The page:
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Royal Dutch Shell – Income Investors Should Look Elsewhere

Casey Hoerth: Dec. 14, 2016 11:09 AM ET


Shell plans on between $25 billion and $30 billion in capex next year, with flexibility to the downside.

I do not expect Shell to achieve cash flow balance in 2016, even with asset sales.

I continue to recommend other energy companies over Royal Dutch Shell, until either oil prices recover more or until Shell does something else to achieve balance.

Over the course of 2016 I haven’t recommended much when it comes buying to upstream or integrated oil companies. The reason was that I felt many still weren’t doing enough to balance their money coming in versus money going out. The CEO of one of my favorite companies, in their latest analyst day, recently quipped that energy companies couldn’t afford to wait to be ‘bailed out’ by higher oil prices.

I agree with that sentiment, and I have used it as something of a litmus test for 2017. Throughout 2016 I’ve been cautious on Royal Dutch Shell (NYSE:RDS.A) for this reason. After the presidential election I’ve been admittedly trying to catch up with analyst meetings across the energy industry, and so today I will look at Shell’s plans for 2017 through the lens of my ‘cash flow litmus test.’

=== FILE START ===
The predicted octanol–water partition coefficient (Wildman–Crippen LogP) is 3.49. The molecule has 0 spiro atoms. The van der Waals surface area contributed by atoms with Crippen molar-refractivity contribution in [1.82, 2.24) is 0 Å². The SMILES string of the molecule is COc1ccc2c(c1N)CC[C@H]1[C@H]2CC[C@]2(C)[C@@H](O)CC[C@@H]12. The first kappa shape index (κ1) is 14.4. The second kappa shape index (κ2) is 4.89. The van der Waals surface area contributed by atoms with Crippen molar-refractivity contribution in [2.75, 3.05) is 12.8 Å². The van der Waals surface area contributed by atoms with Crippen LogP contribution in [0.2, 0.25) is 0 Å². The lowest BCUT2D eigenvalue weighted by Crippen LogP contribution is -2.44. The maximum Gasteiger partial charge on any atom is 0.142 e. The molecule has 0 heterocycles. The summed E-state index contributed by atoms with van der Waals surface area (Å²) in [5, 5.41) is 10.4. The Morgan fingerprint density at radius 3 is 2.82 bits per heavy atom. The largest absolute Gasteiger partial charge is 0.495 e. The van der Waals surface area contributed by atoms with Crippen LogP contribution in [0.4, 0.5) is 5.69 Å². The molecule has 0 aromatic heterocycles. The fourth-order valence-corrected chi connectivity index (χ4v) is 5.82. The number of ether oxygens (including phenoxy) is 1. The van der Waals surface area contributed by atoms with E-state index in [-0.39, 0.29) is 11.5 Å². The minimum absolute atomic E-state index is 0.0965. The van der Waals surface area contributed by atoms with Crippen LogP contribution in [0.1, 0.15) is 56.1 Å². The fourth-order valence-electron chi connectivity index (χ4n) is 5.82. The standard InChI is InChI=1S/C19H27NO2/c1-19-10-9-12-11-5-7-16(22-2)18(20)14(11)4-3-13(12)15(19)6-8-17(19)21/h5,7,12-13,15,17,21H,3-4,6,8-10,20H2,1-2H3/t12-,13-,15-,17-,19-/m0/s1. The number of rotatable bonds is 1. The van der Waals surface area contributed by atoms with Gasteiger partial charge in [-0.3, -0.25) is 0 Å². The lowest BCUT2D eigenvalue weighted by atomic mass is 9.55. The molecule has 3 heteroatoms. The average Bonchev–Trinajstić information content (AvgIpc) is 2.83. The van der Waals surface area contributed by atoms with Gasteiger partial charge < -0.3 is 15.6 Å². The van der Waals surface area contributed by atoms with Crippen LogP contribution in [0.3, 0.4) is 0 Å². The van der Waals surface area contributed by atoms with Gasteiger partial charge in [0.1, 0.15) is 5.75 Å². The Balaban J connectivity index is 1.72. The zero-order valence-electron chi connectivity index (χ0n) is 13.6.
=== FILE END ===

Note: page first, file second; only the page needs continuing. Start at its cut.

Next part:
Re-shuffling the deck

Back in 2015 Shell acquired integrated gas giant BG Group. This gave Shell a brand new book of LNG-centered capital projects and an opportunity by which to ‘high grade’ its portfolio. Since buying BG Group, Shell has worked to integrate BG Group’s high-quality assets, and at the same time trim some of its legacy assets which no longer are a strategic fit for the company or which offer lower returns.

Looking at Shell’s capital projects for 2017, we can see the ongoing fruits of this policy. Let’s take a look at this from the bottom-up.

This page may look a bit ‘busy,’ but you can see that, for the next three years, Shell plans on divesting $30 billion worth of assets. In short, this divestiture will help Shell pay for a good chunk of its capex and/or dividends in the likely case that cash flow falls short in the subsequent years.

Notice that Shell only has $5 billion in divestitures lined up so far, when they were expected to do $10 billion earch year, so right now they’re a good ways behind schedule. As management said, this divestment campaign is value-driven and not time-driven.

As for where capital is going, Shell will be putting a big growth emphasis on deepwater. Admittedly, I’m a bit surprised, as I thought the growth emphasis would be in LNG projects, but it seems that Shell has instead opted to keep LNG as a ‘cash flow engine,’ probably via realizing synergies from the BG Group assets.

The chart above shows that the company intends to more than double its offshore production between 2015 and 2020. This is a large, long task that will cost a lot. Much of this growth will be from discoveries in the Brazilian ‘pre salt’ fields and the Gulf of Mexico. Management stated that breakevens for its Brazil and Gulf of Mexico assets to be in the high $40 range.